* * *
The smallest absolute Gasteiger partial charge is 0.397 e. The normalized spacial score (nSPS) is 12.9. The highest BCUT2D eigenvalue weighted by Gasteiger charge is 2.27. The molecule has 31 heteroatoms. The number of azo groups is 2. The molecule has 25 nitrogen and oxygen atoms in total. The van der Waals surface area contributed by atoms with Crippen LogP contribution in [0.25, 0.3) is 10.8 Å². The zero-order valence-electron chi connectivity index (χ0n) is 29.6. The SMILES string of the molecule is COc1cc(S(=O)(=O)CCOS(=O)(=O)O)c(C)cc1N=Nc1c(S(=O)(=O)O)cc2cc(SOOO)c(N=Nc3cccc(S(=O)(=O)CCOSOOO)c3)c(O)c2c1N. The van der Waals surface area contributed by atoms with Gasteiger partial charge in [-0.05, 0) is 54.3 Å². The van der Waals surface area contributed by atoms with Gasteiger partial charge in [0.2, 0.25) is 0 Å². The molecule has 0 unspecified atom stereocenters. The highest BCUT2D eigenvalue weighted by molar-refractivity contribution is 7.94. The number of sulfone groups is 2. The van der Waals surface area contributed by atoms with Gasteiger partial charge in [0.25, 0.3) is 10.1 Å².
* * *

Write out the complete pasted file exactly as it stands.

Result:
The smallest absolute Gasteiger partial charge is 0.397 e. The normalized spacial score (nSPS) is 12.9. The highest BCUT2D eigenvalue weighted by Gasteiger charge is 2.27. The molecule has 31 heteroatoms. The number of azo groups is 2. The molecule has 25 nitrogen and oxygen atoms in total. The van der Waals surface area contributed by atoms with Crippen LogP contribution in [0.25, 0.3) is 10.8 Å². The zero-order valence-electron chi connectivity index (χ0n) is 29.6. The SMILES string of the molecule is COc1cc(S(=O)(=O)CCOS(=O)(=O)O)c(C)cc1N=Nc1c(S(=O)(=O)O)cc2cc(SOOO)c(N=Nc3cccc(S(=O)(=O)CCOSOOO)c3)c(O)c2c1N. The van der Waals surface area contributed by atoms with Gasteiger partial charge in [-0.05, 0) is 54.3 Å². The van der Waals surface area contributed by atoms with Gasteiger partial charge in [0.2, 0.25) is 0 Å². The molecule has 0 unspecified atom stereocenters. The highest BCUT2D eigenvalue weighted by molar-refractivity contribution is 7.94. The number of sulfone groups is 2. The van der Waals surface area contributed by atoms with Gasteiger partial charge in [0.25, 0.3) is 10.1 Å².